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Former Mexican official: New NAFTA approach weakens Mexico, gives victory to Trump

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Rachel Rhodes

Leaders from the United States and Mexico agreed on Monday to a revamped North American Free Trade Agreement (NAFTA) after months of disagreement and negotiation on issues including agriculture and the automobile industry.


Gustavo A. Flores-Macías

Gustavo A. Flores-Macías

Associate Professor

Gustavo Flores-Macias is an associate professor of government at Cornell University and the former Director of Public Affairs in Mexico’s Consumer Protection Agency. His research focuses on the politics of economic reform, taxation and state capacity, and he says that the bilateral approach to the new trade deal weakened the Mexican negotiating position and signaled victory for Trump.

Flores-Macias says:

“Some of the main changes included in the agreement between the U.S. and Mexico are an increase in rules of origin for the automobile industry, from 62.5 percent of North American content to 75 percent; the requirement that 40 percent to 45 percent of auto content be manufactured by workers making at least $16 an hour; a ‘sunset light’ clause that allows reviewing the agreement every 6 years, after an initial 10-year period; and the watering down of existing dispute resolution mechanisms.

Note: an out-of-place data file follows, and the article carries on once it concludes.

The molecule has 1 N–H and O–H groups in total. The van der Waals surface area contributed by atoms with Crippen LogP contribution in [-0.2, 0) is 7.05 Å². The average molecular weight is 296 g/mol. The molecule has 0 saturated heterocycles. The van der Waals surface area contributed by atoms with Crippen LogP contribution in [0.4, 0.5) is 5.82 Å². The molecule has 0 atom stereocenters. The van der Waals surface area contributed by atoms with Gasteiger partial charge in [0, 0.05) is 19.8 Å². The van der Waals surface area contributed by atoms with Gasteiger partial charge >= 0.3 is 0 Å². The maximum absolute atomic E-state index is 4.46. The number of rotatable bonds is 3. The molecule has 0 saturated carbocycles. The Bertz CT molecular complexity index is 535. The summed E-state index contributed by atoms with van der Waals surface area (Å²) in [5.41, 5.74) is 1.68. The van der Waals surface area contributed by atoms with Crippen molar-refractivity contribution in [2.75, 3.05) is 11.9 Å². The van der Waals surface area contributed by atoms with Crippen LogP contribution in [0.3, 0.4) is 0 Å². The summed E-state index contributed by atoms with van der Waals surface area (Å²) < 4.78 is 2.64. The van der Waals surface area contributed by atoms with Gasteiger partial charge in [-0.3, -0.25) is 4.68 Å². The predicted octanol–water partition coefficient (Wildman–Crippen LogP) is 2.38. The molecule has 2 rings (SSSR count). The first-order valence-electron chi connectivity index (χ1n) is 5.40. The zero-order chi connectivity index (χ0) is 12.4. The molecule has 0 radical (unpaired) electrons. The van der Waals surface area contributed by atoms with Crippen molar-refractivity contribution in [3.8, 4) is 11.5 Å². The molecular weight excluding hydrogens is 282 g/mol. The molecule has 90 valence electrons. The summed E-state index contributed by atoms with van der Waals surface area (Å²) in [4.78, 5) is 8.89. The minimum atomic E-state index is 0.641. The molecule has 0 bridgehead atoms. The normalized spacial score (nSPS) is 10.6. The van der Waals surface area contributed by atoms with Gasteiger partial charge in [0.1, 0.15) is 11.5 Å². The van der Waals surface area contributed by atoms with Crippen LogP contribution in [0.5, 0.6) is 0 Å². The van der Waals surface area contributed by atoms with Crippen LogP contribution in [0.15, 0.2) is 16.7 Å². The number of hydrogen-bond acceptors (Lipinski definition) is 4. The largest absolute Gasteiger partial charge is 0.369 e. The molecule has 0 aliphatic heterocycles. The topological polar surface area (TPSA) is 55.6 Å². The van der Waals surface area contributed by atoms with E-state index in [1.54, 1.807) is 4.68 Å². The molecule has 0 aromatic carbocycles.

“The announcement marks a political victory for President Trump.  Even if most of the substance of the trade agreement remains the same, the White House will point to the deal as evidence of his ability to both revamp NAFTA and extract more favorable conditions from Mexico.

“Mexican negotiators seemed pleased that at least some form of bilateral trade deal has been salvaged, but the new terms appear to favor largely the U.S. after Mexico conceded to positions it had originally characterized as unacceptable. Mexico’s strategy of bilateral, rather than trilateral, negotiations reduced Mexico’s leverage to counter the ambitious U.S. proposals.”


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